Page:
Sunday, May 24, 2009

The 10 commandments of parenthood

The line between raising healthy, well-adjusted children and scarring them for life grows ever slimmer these days. Being a parent is hard enough without having to live up to unrealistic standards.

Parenting philosophies run the gamut. One tells us not to use rewards, praise or time outs lest we scar their delicate, developing egos. Another tells us to be firm, even authoritarian, not letting them run you. Nutritionists tell us that juice is the equivalent of Coke and Happy Meals will give our kids heart disease. Doctors warn us to slather our kids with sunscreen; one bad burn will virtually ensure your kid gets skin cancer as an adult. Kids wear long sleeves, pants and a hat at playgrounds on hot days. Purell has become a diaper bag staple because dangerous germs are everywhere.

And if that's not enough pressure, we are expected to pay obscene amounts of money to over schedule our children, all in the name of enrichment. God forbid our child fall behind educationally even before his third birthday.

Enough is enough. What's perceived as a fine line is really an eight-lane freeway and worrying about every little detail of their lives will make them neurotic and us old before our time. We're not bad parents if we forget the sunscreen or don't think bug spray is necessary all the time. (By the way, I just learned that a tick can transmit Lyme disease only after being on a person for 48 hours. Personally, I'd rather do a nightly tick check than spray my kids with chemicals.) Your child will not see the occasional time out as a time out from your love and approval; sometimes my kid just needs to chill out and sit still for a few minutes and there's not a damn thing wrong with that. And, no, I'm not going to pay the Little Gym or Gymboree for exercise classes when my kid can play at the park for free. Nor will I take my child to the museum to look at bugs, frogs and butterflies when he can find them all in our backyard for free.

So here are my first 10 commandments of parenthood, in no particular order. I'm sure there will be more to come. I think you'll find them quite liberating.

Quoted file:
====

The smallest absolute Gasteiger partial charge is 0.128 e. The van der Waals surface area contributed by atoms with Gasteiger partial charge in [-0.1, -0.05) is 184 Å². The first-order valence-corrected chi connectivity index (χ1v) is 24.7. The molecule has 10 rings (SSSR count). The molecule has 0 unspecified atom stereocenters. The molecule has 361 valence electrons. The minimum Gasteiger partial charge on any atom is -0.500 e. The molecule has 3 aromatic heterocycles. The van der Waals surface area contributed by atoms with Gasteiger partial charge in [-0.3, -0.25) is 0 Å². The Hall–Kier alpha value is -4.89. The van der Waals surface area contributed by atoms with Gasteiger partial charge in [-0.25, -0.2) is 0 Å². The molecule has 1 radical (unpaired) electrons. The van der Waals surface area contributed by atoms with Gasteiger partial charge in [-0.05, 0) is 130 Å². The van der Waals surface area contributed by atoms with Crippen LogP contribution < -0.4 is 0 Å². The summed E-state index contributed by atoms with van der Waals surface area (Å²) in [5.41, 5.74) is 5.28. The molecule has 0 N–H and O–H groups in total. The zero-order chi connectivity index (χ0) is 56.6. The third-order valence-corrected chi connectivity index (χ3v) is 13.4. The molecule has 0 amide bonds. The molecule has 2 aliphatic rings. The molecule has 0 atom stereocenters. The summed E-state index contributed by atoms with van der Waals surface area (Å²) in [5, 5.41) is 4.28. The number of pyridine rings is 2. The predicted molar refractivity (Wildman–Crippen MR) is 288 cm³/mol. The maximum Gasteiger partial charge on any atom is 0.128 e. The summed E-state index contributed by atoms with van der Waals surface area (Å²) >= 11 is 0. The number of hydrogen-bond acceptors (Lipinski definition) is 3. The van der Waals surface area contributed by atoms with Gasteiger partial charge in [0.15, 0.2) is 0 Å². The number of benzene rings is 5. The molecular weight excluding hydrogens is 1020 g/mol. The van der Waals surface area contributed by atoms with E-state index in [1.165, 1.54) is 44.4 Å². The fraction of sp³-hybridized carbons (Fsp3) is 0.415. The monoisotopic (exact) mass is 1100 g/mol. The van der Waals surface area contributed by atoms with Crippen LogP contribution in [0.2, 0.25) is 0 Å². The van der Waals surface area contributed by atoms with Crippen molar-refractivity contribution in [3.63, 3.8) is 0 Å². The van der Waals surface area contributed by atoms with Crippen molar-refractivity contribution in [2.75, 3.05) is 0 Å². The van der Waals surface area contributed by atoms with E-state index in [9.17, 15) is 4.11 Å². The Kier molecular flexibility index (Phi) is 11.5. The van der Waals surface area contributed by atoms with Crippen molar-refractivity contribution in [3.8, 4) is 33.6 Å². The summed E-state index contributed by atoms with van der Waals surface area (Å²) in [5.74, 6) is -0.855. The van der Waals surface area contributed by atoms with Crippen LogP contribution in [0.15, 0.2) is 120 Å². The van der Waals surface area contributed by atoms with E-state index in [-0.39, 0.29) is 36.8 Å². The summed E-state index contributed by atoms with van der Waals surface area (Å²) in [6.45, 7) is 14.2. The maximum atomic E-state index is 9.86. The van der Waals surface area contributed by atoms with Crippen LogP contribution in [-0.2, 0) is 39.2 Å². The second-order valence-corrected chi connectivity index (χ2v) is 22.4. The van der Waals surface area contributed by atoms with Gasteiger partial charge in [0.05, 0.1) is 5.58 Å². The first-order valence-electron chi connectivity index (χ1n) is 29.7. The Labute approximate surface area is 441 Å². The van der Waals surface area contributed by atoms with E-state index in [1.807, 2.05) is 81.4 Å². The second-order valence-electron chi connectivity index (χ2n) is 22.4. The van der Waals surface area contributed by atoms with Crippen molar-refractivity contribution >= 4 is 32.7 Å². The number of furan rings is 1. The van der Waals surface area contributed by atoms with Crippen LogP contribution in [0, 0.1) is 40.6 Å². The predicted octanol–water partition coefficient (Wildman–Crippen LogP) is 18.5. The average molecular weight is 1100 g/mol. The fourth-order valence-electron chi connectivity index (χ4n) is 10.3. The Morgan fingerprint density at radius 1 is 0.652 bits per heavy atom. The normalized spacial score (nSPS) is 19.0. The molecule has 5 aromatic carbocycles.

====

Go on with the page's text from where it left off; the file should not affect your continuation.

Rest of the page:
1. Thou shalt not assume your child won't eat apples with the peels on, bread with crusts or any other food that he hasn't tried and refused on his own.
  2. Thou shalt not assume that your child will suddenly dart into the street if he's standing two feet from the curb. Watch closely, intervene if necessary, but don't hover and fret.
  3. Thou shalt not force your child to eat every morsel on his plate, even if he still wants a cookie later on. Eating most of his dinner is enough.
  4. Thou shalt not insist that a toddler at a park with a water feature or a stream stay away from the water. Instead, come prepared to let him get wet.
  5. Thou shalt not rush to your child's rescue every time he expresses frustration. He'll figure out eventually (and usually without your help) that square pegs don't fit so well in round holes.
  6. Thou shalt not aim to entertain your child every waking minute or even most of the time. He'll be much better off if he learns to play on his own.
  7. Thou shalt not try to make every experience educational. Chances are that most of what happens daily in your own home is more educational than anything you plan.
  8. Thou shalt relax about your child's idiosyncrasies. Probably 99 percent of what kids throw at us is completely normal and no reason to rush to the doctor or the child psychiatrist or an exorcist.
  9. Thou shalt not try to be pleasant at all times for your child's sake. It's okay for them to see that you, too, are sometimes a mess.
  10. Thou shalt not restrict activities or food based on the worst-case scenario. It's okay to let your kid eat a McDonald's cheeseburger from time to time. He won't get heart disease, juvenile diabetes or weigh 200 pounds by the fifth grade. Really.
Less is more. It really is. And doing and worrying less doesn't make us lazy parents, it makes us smarter parents. Throw away the books, trust your instincts, trust your kids and have fun.

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